HurricaneEdouard wrote:Not sure if it's been posted here before, but thought some might like to read this unofficial reanalysis of the most powerful tropical cyclones, using the most up-to-date (as of 2017) version of the Advanced Dvorak Technique (unlike previous unofficial reanalyses, which either compared apples-to-apples but used older versions that no longer allow for comparisons to Patricia or Haiyan, or simply compared apples-to-oranges), as well as compensating for several biases (such as latitude and eye size): https://journals.ametsoc.org/mwr/article/145/3/971/103374/Reprocessing-the-Most-Intense-Historical-Tropical Click on the PDF button to read the whole thing!
The reanalysis' final calibrated ADT rankings:
1 Patricia (2015) 8.4 182 876
2 Haiyan (2013) 8.2 176 878
3 Tip (1979) 8.1 173 873
3 Gay (1992) 8.1 173 883
5 Gilbert (1988) 8.0 170 887
5 Yuri (1991) 8.0 170 887
5 Nida (2009) 8.0 170 892
8 Linda (1997) 7.9 167 884
8 Allen (1980) 7.9 167 886
8 Vanessa (1984) 7.9 167 886
8 Wilma (2005) 7.9 167 888
8 Angela (1995) 7.9 167 889
Note that this reanalysis retains Tip as having the lowest minimum pressure (although it underestimates it by 3mb), although Patricia and Haiyan beat it for windspeed! I am faintly thrilled Gilbert was analysed so high; I always thought Gilbert peaked in between recon passes (888mb, 889mb six hours later) - the original 885mb the NHC scrapped in post-season analysis was probably closer to its true peak - and always thought its satellite presentation was the most beautiful and powerful-looking I'd ever seen, alongside Haiyan and Tip. Nice to know there's an objective satellite analysis to support that subjective observation!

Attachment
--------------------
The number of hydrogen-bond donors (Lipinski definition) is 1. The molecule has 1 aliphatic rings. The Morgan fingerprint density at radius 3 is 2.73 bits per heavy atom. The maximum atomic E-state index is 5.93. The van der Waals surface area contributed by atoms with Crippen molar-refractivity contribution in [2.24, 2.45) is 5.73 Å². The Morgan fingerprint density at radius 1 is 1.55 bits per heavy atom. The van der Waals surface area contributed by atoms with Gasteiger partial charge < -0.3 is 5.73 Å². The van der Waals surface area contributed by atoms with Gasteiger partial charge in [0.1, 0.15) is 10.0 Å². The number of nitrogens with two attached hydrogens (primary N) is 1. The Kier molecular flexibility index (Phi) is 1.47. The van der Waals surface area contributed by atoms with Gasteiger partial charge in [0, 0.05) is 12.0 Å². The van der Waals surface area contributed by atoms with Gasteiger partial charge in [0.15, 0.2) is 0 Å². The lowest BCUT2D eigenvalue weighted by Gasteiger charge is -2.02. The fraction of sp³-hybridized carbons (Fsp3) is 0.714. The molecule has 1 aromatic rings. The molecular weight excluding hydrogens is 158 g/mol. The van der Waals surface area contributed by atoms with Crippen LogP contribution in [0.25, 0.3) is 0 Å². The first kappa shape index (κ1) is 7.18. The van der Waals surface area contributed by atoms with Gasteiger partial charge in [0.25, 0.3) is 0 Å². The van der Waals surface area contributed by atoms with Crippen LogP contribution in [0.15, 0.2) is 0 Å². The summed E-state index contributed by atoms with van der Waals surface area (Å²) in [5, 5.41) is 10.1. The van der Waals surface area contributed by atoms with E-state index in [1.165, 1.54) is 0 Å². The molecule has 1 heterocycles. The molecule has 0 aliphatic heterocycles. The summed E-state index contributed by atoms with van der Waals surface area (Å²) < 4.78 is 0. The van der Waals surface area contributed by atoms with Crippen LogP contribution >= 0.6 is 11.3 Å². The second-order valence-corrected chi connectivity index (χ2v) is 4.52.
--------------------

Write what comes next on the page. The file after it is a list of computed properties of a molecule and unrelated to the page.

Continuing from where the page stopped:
As for Gilbert, years ago Dr. Jeff Masters wrote an article documenting his experience of the recon mission during peak intensity. The plane at the time did not carry any dropsonde so that pressure readings were only extrapolated from flight level. Operationally, the NHC reportedly said they couldn't believe their numbers which had been as low as 879mb. Later study determined the actual lowest pressure in Gilbert was 888mb, but that still leaves some wiggle room for debate since there was no ground truth to the measurement.
https://www.wunderground.com/blog/JeffM ... ars-l.html
To this day, Gilbert remains the most impressive Atlantic hurricane in the satellite era and the only one to receive a T8.0 on subjective Dvorak. Its measured flight level wind of 173kt is also the highest in the Atlantic and the second highest overall in the WHEM only behind Patricia. I have no doubt that we would see 165kt+ SFMR measurements in Gilbert had the instrument available back then.